Maureen Groppe, writing for Gannett News Service, has an article well worth reading entitled “Should Corn Remain King?” It focuses on a documentary by Ian Cheney and Curt Ellis called “King Corn.”
Agriculture policy – guaranteed to make your eyes glaze over. But, wait. How about Money, Food, and Health? Suddenly the topic is a little more important to the average person. The film includes retired Purdue Dean of Agriculture and Secretary of Agriculture, Earl Butz. Butz was apparently instrumental in changing farm policy in the 70s in subsidizing corn production rather than paying farmers not to grow in order to keep prices up.
When the filmmakers visit the now 98-year-old former secretary and former Purdue University agriculture dean, Butz still thinks he was right to transform the old subsidy system.
“When I was a youngster on the farm,” he says, “we paid farmers not to produce, one of the stupidest things we ever did.”
Ellis said in an interview that he understood Butz’s mentality and was not trying to make him the villain of the film.
“He graduated from college in the thick of the Depression,” Ellis said. “We graduated from college in the thick of the obesity epidemic.”
It’s perhaps just been in recent years, Ellis said, that Americans can ask whether the costs associated with the nation’s most planted, processed and subsidized crop now outweigh the benefits.
The filmmakers believe those costs include:
# Small, family farmers taken over by large, commercialized operations.
# Pollution caused by the chemical fertilizers.
# Confined feeding operations where livestock, standing shoulder to shoulder, are quickly fattened on cheap corn instead of roaming on ranges, eating grass. Corn-feed beef contains more saturated fat than grass-fed. Also, the cattle are given antibiotics to avoid getting sick on the corn or from the confinement conditions.
# Subsidized unhealthy products like sodas and snack cakes instead of fruits and vegetables.
The Corn Refiners Association responded to the movie by arguing that no single food or ingredient is the sole cause of obesity, which should be blamed on too many calories and too little exercise. The association’s statement on the movie also says obesity and diabetes incidence continue to rise even though per capita consumption of high-fructose corn syrup is on the decline.
Maybe the Corn Refiners are correct, but their statements have the stink of prior statements by Big Tobacco and global warming deniers which basically boil down to “It’s all too complicated, who’s to say who is to blame? Let’s just keep doing things exactly the way we’ve been doing it — and maybe pass some immunity legislation.”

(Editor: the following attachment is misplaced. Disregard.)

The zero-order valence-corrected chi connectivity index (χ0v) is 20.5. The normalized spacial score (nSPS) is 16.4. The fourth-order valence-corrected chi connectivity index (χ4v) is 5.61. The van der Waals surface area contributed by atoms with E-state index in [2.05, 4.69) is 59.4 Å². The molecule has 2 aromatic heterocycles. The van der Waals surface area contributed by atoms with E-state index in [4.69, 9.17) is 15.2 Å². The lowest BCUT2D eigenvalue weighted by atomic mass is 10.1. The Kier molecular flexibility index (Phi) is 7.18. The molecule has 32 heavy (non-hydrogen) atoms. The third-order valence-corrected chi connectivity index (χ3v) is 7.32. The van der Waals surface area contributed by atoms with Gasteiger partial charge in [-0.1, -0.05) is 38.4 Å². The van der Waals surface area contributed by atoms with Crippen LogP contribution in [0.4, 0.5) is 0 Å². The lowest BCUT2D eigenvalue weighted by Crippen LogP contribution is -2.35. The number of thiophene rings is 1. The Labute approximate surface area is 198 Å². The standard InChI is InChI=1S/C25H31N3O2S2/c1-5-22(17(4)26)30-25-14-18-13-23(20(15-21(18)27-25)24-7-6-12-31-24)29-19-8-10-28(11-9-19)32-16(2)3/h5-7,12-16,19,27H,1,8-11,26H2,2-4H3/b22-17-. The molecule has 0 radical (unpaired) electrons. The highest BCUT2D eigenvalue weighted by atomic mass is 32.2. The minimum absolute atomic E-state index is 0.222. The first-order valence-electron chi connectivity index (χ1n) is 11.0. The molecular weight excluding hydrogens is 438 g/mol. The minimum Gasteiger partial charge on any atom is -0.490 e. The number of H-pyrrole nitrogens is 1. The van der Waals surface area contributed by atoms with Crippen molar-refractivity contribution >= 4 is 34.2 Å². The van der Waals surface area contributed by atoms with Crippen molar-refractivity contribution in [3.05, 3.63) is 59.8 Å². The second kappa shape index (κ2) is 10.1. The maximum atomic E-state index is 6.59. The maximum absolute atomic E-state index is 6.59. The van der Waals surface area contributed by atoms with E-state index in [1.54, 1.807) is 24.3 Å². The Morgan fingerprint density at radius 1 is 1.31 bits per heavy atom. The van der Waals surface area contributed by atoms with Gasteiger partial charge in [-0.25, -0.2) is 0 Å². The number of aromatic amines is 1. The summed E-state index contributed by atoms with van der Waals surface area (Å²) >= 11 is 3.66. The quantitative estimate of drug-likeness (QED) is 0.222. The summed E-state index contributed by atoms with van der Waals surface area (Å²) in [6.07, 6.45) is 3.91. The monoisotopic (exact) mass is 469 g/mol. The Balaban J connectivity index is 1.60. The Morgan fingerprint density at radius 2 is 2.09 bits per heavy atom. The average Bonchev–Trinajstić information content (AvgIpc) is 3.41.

Ms. Groppe cites this documentary as being akin to Fast Food Nation, The Omnivore’s Dilemma, and Supersize Me. All of those, particularly Fast Food Nation, have caught my attention and are works that I would recommend.
I don’t think the basics of the problem are too tough to understand. As a nation we’re less healthy because technology has changed our labor needs so that people are mostly needed to process information and not as necessary for moving stuff around; technology has also changed our towns and cities so that walking makes less sense than riding. Consequently, we don’t use our bodies as much during the day — long way of saying we get less exercise. And, it’s not because we’re lazier than our predecessors. In the meantime, we’re eating food that’s higher in calories and other stuff we don’t need than ever before. Again, there are practical reasons for this that are morally neutral.
As Mr. Butz pointed out, we used to have so much farm land under production that prices for the commodities produced were so low that farmers couldn’t make a living doing it. Now, I suppose if we were really committed to the free market, we would’ve let the market force the farmers who couldn’t turn a profit out of the business. That probably would have been more painful in the short term and more efficient in the long term. But, instead, our lawmakers have chosen – and continue to choose – socialized farming through provision of subsidies in one form or another. Apparently under Mr. Butz’s leadership, we subsidized corn production and had to figure out stuff to do with it. One of the results was increased reliance on high fructose corn syrup as a sweetener which, as it turns out, isn’t especially good for us.
The initial price is cheap, but it doesn’t reflect the cost. We pay more in taxes to subsidize the farmers. We pay more in the form of health care to deal with the consequences of our diet. My Econ 101 (or more accurately – 9 weeks of high school economics) teaches me that the market is less efficient when prices do not reflect costs. When that is the case, buyers are making decisions with incomplete information and the market rewards inefficient behavior.
What do we do? I don’t know. Perhaps we shift subsidies from corn production over to exercise (community design and time and resources for individuals) and healthier foods (subsidies for green vegetables are pretty negligible, I believe).
Updated Ms. Groppe did not allude to the colorful history of Former Dean and Former Secretary of Agriculture Butz’s career.
- Public remark directed at the Pope on the subject of birth control, “He no playa the game, he no maka the rules.”
Racist comment on the subject of blacks, “Butz said that “the only thing the coloreds are looking for in life are tight p – – – – , loose shoes and a warm place to s – – -.”
Convicted on federal tax evasion charges for which he was sentenced to 5 years, fined $10,000, and ordered to pay $61,000 in penalties.
Perhaps not relevant to the discussion at hand, but as the saying goes, credibility is always relevant.